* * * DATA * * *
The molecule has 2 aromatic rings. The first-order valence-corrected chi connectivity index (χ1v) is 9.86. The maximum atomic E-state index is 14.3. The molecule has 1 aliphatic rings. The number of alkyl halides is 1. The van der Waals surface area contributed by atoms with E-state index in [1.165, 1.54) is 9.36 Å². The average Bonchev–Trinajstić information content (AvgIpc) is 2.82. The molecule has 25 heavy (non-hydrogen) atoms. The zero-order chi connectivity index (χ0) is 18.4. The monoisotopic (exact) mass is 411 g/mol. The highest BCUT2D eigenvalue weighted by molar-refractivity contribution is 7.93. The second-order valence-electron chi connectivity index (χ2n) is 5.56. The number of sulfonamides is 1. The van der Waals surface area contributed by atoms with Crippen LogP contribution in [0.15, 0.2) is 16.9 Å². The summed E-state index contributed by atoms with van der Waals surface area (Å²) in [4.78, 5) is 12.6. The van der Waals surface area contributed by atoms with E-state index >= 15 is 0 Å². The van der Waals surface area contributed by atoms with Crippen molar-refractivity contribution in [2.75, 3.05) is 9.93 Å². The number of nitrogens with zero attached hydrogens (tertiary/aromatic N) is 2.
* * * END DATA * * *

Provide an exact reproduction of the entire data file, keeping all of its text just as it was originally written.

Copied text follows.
The molecule has 2 aromatic rings. The first-order valence-corrected chi connectivity index (χ1v) is 9.86. The maximum atomic E-state index is 14.3. The molecule has 1 aliphatic rings. The number of alkyl halides is 1. The van der Waals surface area contributed by atoms with E-state index in [1.165, 1.54) is 9.36 Å². The average Bonchev–Trinajstić information content (AvgIpc) is 2.82. The molecule has 25 heavy (non-hydrogen) atoms. The zero-order chi connectivity index (χ0) is 18.4. The monoisotopic (exact) mass is 411 g/mol. The highest BCUT2D eigenvalue weighted by molar-refractivity contribution is 7.93. The second-order valence-electron chi connectivity index (χ2n) is 5.56. The number of sulfonamides is 1. The van der Waals surface area contributed by atoms with Crippen LogP contribution in [0.15, 0.2) is 16.9 Å². The summed E-state index contributed by atoms with van der Waals surface area (Å²) in [4.78, 5) is 12.6. The van der Waals surface area contributed by atoms with E-state index >= 15 is 0 Å². The van der Waals surface area contributed by atoms with Crippen molar-refractivity contribution in [2.75, 3.05) is 9.93 Å². The number of nitrogens with zero attached hydrogens (tertiary/aromatic N) is 2.